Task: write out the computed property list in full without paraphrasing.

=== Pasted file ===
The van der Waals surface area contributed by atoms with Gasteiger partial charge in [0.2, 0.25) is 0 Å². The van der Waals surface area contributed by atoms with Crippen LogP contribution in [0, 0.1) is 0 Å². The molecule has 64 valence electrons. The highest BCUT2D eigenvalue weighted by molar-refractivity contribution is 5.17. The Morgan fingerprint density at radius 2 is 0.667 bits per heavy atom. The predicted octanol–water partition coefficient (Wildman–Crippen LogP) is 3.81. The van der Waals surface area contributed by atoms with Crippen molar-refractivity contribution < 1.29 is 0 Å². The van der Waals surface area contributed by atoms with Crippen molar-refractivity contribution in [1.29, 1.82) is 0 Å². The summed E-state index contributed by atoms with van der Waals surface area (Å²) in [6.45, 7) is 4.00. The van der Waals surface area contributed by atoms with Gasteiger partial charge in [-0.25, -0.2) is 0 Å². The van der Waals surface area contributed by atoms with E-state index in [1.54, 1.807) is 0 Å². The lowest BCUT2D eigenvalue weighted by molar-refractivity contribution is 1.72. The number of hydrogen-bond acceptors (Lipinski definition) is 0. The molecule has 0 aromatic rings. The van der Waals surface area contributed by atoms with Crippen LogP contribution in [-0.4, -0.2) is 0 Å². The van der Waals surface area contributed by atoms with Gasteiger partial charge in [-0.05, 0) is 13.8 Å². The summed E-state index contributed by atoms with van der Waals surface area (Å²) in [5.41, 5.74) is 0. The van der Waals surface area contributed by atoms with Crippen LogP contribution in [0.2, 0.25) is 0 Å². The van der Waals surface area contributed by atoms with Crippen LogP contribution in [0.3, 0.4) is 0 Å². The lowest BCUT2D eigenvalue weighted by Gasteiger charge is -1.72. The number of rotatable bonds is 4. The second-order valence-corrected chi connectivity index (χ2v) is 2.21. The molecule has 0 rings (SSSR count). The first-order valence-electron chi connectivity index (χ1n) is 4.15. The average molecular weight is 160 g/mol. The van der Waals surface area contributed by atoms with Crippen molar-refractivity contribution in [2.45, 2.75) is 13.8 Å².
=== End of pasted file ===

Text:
The van der Waals surface area contributed by atoms with Gasteiger partial charge in [0.2, 0.25) is 0 Å². The van der Waals surface area contributed by atoms with Crippen LogP contribution in [0, 0.1) is 0 Å². The molecule has 64 valence electrons. The highest BCUT2D eigenvalue weighted by molar-refractivity contribution is 5.17. The Morgan fingerprint density at radius 2 is 0.667 bits per heavy atom. The predicted octanol–water partition coefficient (Wildman–Crippen LogP) is 3.81. The van der Waals surface area contributed by atoms with Crippen molar-refractivity contribution < 1.29 is 0 Å². The van der Waals surface area contributed by atoms with Crippen molar-refractivity contribution in [1.29, 1.82) is 0 Å². The summed E-state index contributed by atoms with van der Waals surface area (Å²) in [6.45, 7) is 4.00. The van der Waals surface area contributed by atoms with Gasteiger partial charge in [-0.25, -0.2) is 0 Å². The van der Waals surface area contributed by atoms with E-state index in [1.54, 1.807) is 0 Å². The lowest BCUT2D eigenvalue weighted by molar-refractivity contribution is 1.72. The number of hydrogen-bond acceptors (Lipinski definition) is 0. The molecule has 0 aromatic rings. The van der Waals surface area contributed by atoms with Crippen LogP contribution in [-0.4, -0.2) is 0 Å². The van der Waals surface area contributed by atoms with Gasteiger partial charge in [-0.05, 0) is 13.8 Å². The summed E-state index contributed by atoms with van der Waals surface area (Å²) in [5.41, 5.74) is 0. The van der Waals surface area contributed by atoms with Crippen LogP contribution in [0.2, 0.25) is 0 Å². The van der Waals surface area contributed by atoms with Crippen LogP contribution in [0.3, 0.4) is 0 Å². The lowest BCUT2D eigenvalue weighted by Gasteiger charge is -1.72. The number of rotatable bonds is 4. The second-order valence-corrected chi connectivity index (χ2v) is 2.21. The molecule has 0 rings (SSSR count). The first-order valence-electron chi connectivity index (χ1n) is 4.15. The average molecular weight is 160 g/mol. The van der Waals surface area contributed by atoms with Crippen molar-refractivity contribution in [2.45, 2.75) is 13.8 Å².